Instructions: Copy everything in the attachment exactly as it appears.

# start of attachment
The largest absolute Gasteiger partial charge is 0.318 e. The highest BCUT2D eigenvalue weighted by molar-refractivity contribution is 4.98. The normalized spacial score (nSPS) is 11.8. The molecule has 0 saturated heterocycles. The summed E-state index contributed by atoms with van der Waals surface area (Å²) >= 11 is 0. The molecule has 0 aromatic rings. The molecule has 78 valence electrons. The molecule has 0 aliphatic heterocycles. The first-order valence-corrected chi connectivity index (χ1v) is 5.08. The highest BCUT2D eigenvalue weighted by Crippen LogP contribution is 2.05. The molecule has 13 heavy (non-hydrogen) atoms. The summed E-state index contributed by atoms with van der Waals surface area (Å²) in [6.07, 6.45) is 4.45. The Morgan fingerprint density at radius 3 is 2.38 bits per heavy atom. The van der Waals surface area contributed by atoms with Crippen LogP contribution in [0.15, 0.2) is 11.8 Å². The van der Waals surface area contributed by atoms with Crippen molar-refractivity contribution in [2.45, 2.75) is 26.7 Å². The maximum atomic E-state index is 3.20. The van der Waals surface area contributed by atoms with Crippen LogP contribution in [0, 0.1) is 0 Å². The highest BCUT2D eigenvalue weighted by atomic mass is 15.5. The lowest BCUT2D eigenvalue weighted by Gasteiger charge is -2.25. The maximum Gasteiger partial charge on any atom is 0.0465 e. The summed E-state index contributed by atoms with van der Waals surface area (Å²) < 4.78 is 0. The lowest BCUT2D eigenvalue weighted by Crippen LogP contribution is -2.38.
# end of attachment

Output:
The largest absolute Gasteiger partial charge is 0.318 e. The highest BCUT2D eigenvalue weighted by molar-refractivity contribution is 4.98. The normalized spacial score (nSPS) is 11.8. The molecule has 0 saturated heterocycles. The summed E-state index contributed by atoms with van der Waals surface area (Å²) >= 11 is 0. The molecule has 0 aromatic rings. The molecule has 78 valence electrons. The molecule has 0 aliphatic heterocycles. The first-order valence-corrected chi connectivity index (χ1v) is 5.08. The highest BCUT2D eigenvalue weighted by Crippen LogP contribution is 2.05. The molecule has 13 heavy (non-hydrogen) atoms. The summed E-state index contributed by atoms with van der Waals surface area (Å²) in [6.07, 6.45) is 4.45. The Morgan fingerprint density at radius 3 is 2.38 bits per heavy atom. The van der Waals surface area contributed by atoms with Crippen LogP contribution in [0.15, 0.2) is 11.8 Å². The van der Waals surface area contributed by atoms with Crippen molar-refractivity contribution in [2.45, 2.75) is 26.7 Å². The maximum atomic E-state index is 3.20. The van der Waals surface area contributed by atoms with Crippen LogP contribution in [0, 0.1) is 0 Å². The highest BCUT2D eigenvalue weighted by atomic mass is 15.5. The lowest BCUT2D eigenvalue weighted by Gasteiger charge is -2.25. The maximum Gasteiger partial charge on any atom is 0.0465 e. The summed E-state index contributed by atoms with van der Waals surface area (Å²) < 4.78 is 0. The lowest BCUT2D eigenvalue weighted by Crippen LogP contribution is -2.38.